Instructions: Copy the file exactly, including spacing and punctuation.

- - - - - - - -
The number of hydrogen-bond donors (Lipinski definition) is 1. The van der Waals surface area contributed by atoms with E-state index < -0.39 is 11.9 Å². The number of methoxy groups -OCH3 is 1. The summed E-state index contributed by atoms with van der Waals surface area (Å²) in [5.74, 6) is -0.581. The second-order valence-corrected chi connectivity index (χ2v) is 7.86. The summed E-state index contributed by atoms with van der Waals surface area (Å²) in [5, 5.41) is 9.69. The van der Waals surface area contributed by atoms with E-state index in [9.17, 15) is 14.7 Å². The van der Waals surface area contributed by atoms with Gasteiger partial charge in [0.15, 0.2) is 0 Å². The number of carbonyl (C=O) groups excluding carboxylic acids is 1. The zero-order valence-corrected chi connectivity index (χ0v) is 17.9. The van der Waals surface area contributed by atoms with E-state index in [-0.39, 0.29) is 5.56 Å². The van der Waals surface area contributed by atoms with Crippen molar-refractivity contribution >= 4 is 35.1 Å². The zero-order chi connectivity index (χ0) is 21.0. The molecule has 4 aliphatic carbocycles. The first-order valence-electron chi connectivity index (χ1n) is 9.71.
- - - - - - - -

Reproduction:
The number of hydrogen-bond donors (Lipinski definition) is 1. The van der Waals surface area contributed by atoms with E-state index < -0.39 is 11.9 Å². The number of methoxy groups -OCH3 is 1. The summed E-state index contributed by atoms with van der Waals surface area (Å²) in [5.74, 6) is -0.581. The second-order valence-corrected chi connectivity index (χ2v) is 7.86. The summed E-state index contributed by atoms with van der Waals surface area (Å²) in [5, 5.41) is 9.69. The van der Waals surface area contributed by atoms with E-state index in [9.17, 15) is 14.7 Å². The van der Waals surface area contributed by atoms with Gasteiger partial charge in [0.15, 0.2) is 0 Å². The number of carbonyl (C=O) groups excluding carboxylic acids is 1. The zero-order valence-corrected chi connectivity index (χ0v) is 17.9. The van der Waals surface area contributed by atoms with E-state index in [-0.39, 0.29) is 5.56 Å². The van der Waals surface area contributed by atoms with Crippen molar-refractivity contribution >= 4 is 35.1 Å². The zero-order chi connectivity index (χ0) is 21.0. The molecule has 4 aliphatic carbocycles. The first-order valence-electron chi connectivity index (χ1n) is 9.71.